SpaceX safely brings back 4 astronauts from the ISS

European Space Agency astronaut Thomas Pesquet is helped out of the SpaceX Crew Dragon Endeavour spacecraft (Credits: AP)
European Space Agency astronaut Thomas Pesquet is helped out of the SpaceX Crew Dragon Endeavour spacecraft (AP)

The SpaceX Crew Dragon capsule, dubbed Endeavour, parachuted into the Gulf of Mexico off the Florida coast, just as planned at 10:30pm EST on Monday.

After a fiery re-entry descent through Earth’s atmosphere broadcast live by a Nasa webcast, all four astronauts were out of the capsule within an hour, exchanging fist bumps with the team on the recovery ship.

Real-time infrared thermal video imaging captured a glimpse of the capsule streaking like a meteor through the night sky over the Gulf minutes before splashdown.

The spacecraft’s return to Earth seemed uneventful up until 4 minutes before splashdown when the vehicle’s main parachutes deployed and the inflation of the fourth parachute was delayed by a fraction of a minute. 

The commentators on the NASA-SpaceX livestream indicated that this was normal, and the spacecraft’s descent speed was nominal.

TOPSHOT - This NASA handout photo shows the SpaceX Crew Dragon Endeavour spacecraft as it lands with NASA astronauts Shane Kimbrough and Megan McArthur, Japan Aerospace Exploration Agency (JAXA) astronaut Aki Hoshide, and ESA (European Space Agency) astronaut Thomas Pesquet aboard in the Gulf of Mexico off the coast of Pensacola, Florida, November 8, 2021. - A SpaceX capsule landed off the coast of Florida on November 8 carrying four astronauts who had spent six months on the International Space Station, a NASA live broadcast showed. (Photo by Aubrey GEMIGNANI / NASA / AFP) / RESTRICTED TO EDITORIAL USE - MANDATORY CREDIT
The SpaceX Crew Dragon Endeavour spacecraft as it lands in the Gulf of Mexico off the coast of Florida, November 8, 2021 (Getty)

‘Endeavour, on behalf of SpaceX, welcome home to planet Earth,’ a voice from the SpaceX flight control centre in Los Angeles was heard telling the crew as a safe landing was confirmed.

‘It’s great to be back,’ one of the astronauts radioed in reply.

This brings to an end, a six-month Nasa mission onboard the International Space Station during which the astronauts have conducted research into muscle loss and tested the first cultivation of peppers in space.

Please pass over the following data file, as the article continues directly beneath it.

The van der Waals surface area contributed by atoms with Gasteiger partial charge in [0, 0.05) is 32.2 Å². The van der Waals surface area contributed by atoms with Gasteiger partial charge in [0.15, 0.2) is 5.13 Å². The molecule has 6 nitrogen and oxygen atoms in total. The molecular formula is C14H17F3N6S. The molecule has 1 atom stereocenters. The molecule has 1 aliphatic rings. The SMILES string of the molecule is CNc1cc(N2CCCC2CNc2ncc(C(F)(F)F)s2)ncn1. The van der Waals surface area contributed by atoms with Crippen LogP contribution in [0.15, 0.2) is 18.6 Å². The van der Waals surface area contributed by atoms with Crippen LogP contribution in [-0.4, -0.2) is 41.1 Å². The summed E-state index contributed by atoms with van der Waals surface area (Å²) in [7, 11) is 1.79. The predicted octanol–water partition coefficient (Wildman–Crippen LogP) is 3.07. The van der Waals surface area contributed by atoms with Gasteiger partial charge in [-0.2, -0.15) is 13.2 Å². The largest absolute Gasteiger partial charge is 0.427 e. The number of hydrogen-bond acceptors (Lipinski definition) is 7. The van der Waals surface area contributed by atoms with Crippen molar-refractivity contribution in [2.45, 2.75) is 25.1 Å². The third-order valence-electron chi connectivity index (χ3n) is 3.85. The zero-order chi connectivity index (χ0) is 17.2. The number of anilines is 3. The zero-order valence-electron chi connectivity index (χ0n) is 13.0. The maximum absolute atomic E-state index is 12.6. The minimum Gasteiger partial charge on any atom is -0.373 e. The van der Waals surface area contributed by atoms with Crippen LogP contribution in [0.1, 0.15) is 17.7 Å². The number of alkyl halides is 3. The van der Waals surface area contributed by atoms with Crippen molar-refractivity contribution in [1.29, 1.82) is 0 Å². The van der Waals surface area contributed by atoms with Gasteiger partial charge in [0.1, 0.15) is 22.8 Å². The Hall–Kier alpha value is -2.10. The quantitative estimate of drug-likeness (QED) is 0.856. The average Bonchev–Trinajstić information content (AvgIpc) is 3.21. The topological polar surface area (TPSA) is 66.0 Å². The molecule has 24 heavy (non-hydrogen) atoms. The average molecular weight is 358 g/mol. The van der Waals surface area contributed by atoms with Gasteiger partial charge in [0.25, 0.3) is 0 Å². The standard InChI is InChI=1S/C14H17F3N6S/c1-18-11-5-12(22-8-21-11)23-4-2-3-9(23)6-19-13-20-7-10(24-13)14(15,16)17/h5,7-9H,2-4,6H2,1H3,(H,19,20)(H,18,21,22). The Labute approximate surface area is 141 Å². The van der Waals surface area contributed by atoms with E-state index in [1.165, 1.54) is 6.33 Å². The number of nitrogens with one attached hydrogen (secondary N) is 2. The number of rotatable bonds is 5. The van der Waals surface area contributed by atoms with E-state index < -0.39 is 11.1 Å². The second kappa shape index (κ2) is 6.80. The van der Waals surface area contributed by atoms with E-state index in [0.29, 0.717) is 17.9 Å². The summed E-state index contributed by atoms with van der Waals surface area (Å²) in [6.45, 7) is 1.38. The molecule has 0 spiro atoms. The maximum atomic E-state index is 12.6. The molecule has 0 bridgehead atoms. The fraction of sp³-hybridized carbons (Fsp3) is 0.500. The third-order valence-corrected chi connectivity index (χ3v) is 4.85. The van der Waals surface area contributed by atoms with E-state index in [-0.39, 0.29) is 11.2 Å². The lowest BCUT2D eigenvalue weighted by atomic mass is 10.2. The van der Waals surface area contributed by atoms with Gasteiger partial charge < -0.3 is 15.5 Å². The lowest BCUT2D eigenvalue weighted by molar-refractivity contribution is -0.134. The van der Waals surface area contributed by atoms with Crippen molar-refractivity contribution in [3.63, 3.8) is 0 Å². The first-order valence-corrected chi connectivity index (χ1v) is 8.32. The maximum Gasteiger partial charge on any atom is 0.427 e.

After spending 199 days in space, the crew has returned with about 240 kgs of hardware and scientific investigations. 

The crew was made up of two Nasa astronauts, mission commander Shane Kimbrough, 54, and pilot Megan McArthur, 50. They were joined by Japanese astronaut Akihiko Hoshide, 52, and mission specialist Thomas Pesquet, 43, a French engineer from the European Space Agency.

They were launched into orbit on a SpaceX Falcon 9 rocket back in April from the Kennedy Space Centre in Florida.

The crew overcame a number of hurdles during their stay aboard the International Space Station (ISS), including the misfiring of the Russian module attached to the space station which briefly pushed it out of position. 

Their journey back to Earth was also made uncomfortable with SpaceX’s malfunctioning toilet which forced them to rely on backup ‘undergarments’.

This is only SpaceX’s second time carrying Nasa crew back to Earth from the ISS.

On Monday, the spacecraft began its eight-hour journey back to Earth after undocking from the ISS and completing a 90-minute fly-around of the space station to snap pictures of its exterior.

The Crew Dragon then proceeded through a series of manoeuvres over the course of the day to bring it closer to Earth and line up the capsule for its final night-time descent.

In this photo provided by NASA, Japan Aerospace Exploration Agency astronaut Akihiko Hoshide waves after being helped out of the SpaceX Crew Dragon Endeavour spacecraft onboard the SpaceX GO Navigator recovery ship after he and NASA astronauts Shane Kimbrough and Megan McArthur, and European Space Agency astronaut Thomas Pesquet landed in the Gulf of Mexico off the coast of Pensacola, Fla., Monday, Nov. 8, 2021. The astronauts returned to Earth on Monday to end a 200-day space station mission that began last spring. (Aubrey Gemignani/NASA via AP)
Japan Aerospace Exploration Agency astronaut Akihiko Hoshide waves after being helped out of the SpaceX Crew Dragon Endeavour spacecraft (AP)

The capsule re-entered the atmosphere at about 27,359 kph for a freefall toward the ocean below, during which crew communications were lost for several minutes.

The re-entry friction sends temperatures surrounding the outside of the vehicle soaring to 1,927 degrees Celsius and slows the capsule’s descent before parachutes are deployed. A heat shield protects the capsule from incinerating upon re-entry.

The mission marks the continuing success of Nasa’s partnership with SpaceX, the rocket company founded by billionaire entrepreneur Elon Musk in 2002. Musk also owns electric carmaker Tesla and is the richest person on the planet.

Another Crew Dragon spacecraft, carrying NASA’s Crew-3 mission, is set to launch from Florida in less than two days. However, the mission could possibly be delayed due to the parachute issue observed on Monday.

Nasa and SpaceX will conduct a Launch Readiness Review on Tuesday ahead of the Crew-3 launch to address these issues.

The space agency has originally planned for the Crew-2 astronauts to greet the Crew-3 team before their departure. A series of delays due to unfavourable weather conditions and a minor medical issue with one of the crew forced Nasa to return the Crew 2 to Earth first.

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